Commercialization of Rastafarian Symbols

Reggae’s popular explosion led to more than global recognition. For a century, Rastafarians have used the same religiously inspired symbols as expressions of their culture.

The Symbols

In the 16th chapter of Judges in the Bible lies the story of Samson. A hero of the ancient Israelites, Samson’s abnormal strength lay in his long hair- if he ever cut it; he would lose his strength and favor with God. In his example, the Rastafarian people wear their long in dreadlocks.dreadlocks

Along with their hairstyles, the Rastafarians wear the traditional colors of the Ethiopian flag- red, yellow, green, and black- in recognition of the promised land of Zion/Ethiopia and deference to their spiritual leader, the Ethiopian king, Halie Selassie I, the “Lion of Judah”.LionofJudah1

In addition to their physical symbols, the Rastafarians maintain their identity by rejecting ‘Babylon’- namely any facet of Western culture and capitalism. To rebellious western youth, these foreign symbols and anti-western culture were a breath of fresh air.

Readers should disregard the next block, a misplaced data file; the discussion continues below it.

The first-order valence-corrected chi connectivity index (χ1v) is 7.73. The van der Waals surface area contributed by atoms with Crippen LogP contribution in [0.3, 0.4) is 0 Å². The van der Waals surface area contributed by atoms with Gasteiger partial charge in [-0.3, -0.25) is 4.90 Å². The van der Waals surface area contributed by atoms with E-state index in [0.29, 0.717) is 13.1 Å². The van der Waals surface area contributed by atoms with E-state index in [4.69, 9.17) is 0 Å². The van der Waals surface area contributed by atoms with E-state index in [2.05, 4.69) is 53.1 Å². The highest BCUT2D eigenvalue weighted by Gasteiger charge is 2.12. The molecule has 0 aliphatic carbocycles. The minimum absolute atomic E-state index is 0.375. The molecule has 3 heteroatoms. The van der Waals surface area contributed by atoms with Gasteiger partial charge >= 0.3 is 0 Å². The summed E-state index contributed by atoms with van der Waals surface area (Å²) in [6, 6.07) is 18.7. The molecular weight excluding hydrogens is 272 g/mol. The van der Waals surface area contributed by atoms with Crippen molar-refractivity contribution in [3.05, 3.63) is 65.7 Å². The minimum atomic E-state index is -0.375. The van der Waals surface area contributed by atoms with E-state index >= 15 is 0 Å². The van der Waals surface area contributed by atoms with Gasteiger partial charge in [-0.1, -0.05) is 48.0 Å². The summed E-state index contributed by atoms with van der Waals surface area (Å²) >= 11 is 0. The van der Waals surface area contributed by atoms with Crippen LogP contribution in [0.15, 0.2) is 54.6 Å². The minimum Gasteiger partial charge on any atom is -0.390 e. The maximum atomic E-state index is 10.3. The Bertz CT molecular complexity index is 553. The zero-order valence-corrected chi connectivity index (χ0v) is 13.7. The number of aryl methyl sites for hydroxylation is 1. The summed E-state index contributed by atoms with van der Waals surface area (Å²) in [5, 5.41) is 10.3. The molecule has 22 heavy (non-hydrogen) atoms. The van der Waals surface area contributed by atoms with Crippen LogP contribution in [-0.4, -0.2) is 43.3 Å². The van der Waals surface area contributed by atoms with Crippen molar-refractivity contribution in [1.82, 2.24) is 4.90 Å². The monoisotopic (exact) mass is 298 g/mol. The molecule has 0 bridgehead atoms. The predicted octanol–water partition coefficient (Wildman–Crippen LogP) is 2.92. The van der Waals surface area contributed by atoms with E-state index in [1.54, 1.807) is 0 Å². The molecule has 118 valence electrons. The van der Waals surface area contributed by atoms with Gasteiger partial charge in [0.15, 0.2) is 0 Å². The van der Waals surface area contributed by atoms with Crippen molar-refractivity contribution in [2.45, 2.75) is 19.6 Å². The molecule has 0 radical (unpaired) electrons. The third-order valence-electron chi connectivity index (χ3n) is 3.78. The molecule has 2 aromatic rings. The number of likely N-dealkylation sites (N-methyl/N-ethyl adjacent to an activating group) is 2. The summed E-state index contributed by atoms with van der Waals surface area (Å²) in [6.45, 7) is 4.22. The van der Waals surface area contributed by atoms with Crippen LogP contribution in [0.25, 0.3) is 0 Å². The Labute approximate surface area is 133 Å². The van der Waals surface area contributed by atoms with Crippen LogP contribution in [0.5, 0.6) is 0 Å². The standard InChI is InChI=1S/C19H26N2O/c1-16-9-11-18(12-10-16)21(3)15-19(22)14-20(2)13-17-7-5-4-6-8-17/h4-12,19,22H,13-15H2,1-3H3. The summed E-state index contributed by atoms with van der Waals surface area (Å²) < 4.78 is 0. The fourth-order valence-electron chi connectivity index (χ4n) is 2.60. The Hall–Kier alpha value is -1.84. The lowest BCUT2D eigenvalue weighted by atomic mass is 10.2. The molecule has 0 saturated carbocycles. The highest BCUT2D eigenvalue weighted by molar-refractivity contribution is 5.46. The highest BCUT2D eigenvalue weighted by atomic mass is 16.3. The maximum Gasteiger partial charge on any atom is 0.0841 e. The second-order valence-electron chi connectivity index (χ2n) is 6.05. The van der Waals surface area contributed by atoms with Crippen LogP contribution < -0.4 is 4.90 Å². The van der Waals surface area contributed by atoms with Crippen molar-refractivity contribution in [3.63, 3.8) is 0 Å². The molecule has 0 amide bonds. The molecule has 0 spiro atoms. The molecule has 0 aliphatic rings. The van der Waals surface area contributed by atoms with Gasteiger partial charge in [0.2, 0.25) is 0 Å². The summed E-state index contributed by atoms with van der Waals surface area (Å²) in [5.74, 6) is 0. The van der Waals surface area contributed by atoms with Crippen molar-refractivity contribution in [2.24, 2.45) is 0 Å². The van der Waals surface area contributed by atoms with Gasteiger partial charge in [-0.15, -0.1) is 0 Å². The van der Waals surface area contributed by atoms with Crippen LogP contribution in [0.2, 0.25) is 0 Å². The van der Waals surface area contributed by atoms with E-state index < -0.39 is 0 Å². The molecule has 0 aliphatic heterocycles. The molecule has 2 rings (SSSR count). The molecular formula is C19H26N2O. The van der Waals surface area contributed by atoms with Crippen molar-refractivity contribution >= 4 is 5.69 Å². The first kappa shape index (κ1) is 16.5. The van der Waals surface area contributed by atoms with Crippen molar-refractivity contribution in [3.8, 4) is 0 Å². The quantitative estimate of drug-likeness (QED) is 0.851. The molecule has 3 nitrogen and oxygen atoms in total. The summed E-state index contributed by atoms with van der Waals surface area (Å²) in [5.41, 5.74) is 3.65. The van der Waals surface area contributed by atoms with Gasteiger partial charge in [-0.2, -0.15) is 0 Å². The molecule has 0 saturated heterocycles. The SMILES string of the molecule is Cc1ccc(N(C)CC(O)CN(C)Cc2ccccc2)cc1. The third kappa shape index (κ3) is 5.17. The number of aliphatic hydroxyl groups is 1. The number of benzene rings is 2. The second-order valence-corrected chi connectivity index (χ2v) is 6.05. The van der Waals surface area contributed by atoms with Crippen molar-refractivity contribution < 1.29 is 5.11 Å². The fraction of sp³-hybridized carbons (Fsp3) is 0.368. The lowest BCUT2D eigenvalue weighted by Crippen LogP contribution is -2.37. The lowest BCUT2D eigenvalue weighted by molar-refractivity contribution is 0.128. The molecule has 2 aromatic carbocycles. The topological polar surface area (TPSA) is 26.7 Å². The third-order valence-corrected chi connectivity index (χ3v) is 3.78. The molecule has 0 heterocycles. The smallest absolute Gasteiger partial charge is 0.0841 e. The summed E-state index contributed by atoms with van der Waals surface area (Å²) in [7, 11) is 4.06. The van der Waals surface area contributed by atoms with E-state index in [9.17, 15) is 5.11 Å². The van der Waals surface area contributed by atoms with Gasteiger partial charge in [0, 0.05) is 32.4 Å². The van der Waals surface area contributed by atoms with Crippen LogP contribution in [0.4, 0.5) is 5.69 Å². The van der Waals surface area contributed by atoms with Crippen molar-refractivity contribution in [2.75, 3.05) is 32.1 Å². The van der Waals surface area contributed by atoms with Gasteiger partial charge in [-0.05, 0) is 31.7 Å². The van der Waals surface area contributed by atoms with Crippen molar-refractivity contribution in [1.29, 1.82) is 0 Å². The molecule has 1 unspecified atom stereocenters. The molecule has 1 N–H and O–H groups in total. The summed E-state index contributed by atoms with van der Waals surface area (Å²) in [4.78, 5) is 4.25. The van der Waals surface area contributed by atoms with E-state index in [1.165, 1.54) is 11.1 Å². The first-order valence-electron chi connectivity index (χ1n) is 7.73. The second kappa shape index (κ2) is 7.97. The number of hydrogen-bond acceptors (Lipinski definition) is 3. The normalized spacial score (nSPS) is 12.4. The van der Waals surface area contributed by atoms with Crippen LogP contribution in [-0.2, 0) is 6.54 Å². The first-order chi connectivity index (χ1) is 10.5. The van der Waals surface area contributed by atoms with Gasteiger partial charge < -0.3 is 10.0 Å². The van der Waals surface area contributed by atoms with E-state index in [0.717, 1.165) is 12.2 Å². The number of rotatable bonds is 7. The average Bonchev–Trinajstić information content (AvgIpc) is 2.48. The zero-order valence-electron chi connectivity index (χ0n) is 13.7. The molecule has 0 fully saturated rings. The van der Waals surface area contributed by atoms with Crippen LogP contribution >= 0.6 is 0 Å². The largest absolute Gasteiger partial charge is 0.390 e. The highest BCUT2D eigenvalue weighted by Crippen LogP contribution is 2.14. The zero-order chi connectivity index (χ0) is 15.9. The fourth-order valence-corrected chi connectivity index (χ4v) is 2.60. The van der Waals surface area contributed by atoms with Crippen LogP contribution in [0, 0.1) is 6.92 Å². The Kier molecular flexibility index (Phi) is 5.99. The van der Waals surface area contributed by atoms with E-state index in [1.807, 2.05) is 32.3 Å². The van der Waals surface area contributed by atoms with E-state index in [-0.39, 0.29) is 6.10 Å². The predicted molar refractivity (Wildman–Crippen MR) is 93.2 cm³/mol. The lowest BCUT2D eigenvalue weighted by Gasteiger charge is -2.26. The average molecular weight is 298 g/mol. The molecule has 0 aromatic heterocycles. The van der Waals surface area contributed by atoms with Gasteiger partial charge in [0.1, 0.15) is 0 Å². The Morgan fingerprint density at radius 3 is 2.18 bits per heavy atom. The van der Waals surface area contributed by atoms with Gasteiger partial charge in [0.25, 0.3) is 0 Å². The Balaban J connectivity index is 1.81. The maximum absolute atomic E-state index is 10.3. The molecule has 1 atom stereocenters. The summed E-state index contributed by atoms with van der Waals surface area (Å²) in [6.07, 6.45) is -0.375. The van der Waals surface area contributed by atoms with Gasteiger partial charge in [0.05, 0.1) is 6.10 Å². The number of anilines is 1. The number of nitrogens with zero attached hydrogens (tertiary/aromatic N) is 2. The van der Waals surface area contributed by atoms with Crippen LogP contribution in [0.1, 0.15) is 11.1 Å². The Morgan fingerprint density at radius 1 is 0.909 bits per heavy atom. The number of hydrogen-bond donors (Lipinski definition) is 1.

Swiftly adopting Marley’s dress, style, and ideology, western culture appropriated these symbols for their own uses and forgot their origins in Rastafarianism.


Though Reggae’s popular explosion changed western culture is very evident ways, there was an equal, if not greater effect on Rastafarian culture as well. As Rastafarian images and culture became more popular, the Jamaican government, historically relying on agriculture to drive the economy, began embracing Rastafarianism as a sort of cultural ‘fad’ they could market to increase tourism profits. Selling the image of the happy-go-lucky Rastafarian reggae singer smoking on a beach, the Jamaican government had a huge hand in changing the foreign perception of reggae. “In the travel guide Access Caribbean, tourists are encouraged to dance to the ‘rhythms of a reggae band’ and adopt the Jamaicans’ unofficial motto: ‘Don’t worry, Be Happy’” (King 125)

This in turn led to the broad commercialization of all common symbols-flea-market_side1

  • Anything with Marley’s persona
  • Anything with Ethiopian symbols
  • Anything related to marijuana
  • Dreads are a style, not a religious observance

But, isn’t embracing western capitalism totally against Rastafarian traditions?


Yes. Absolutely.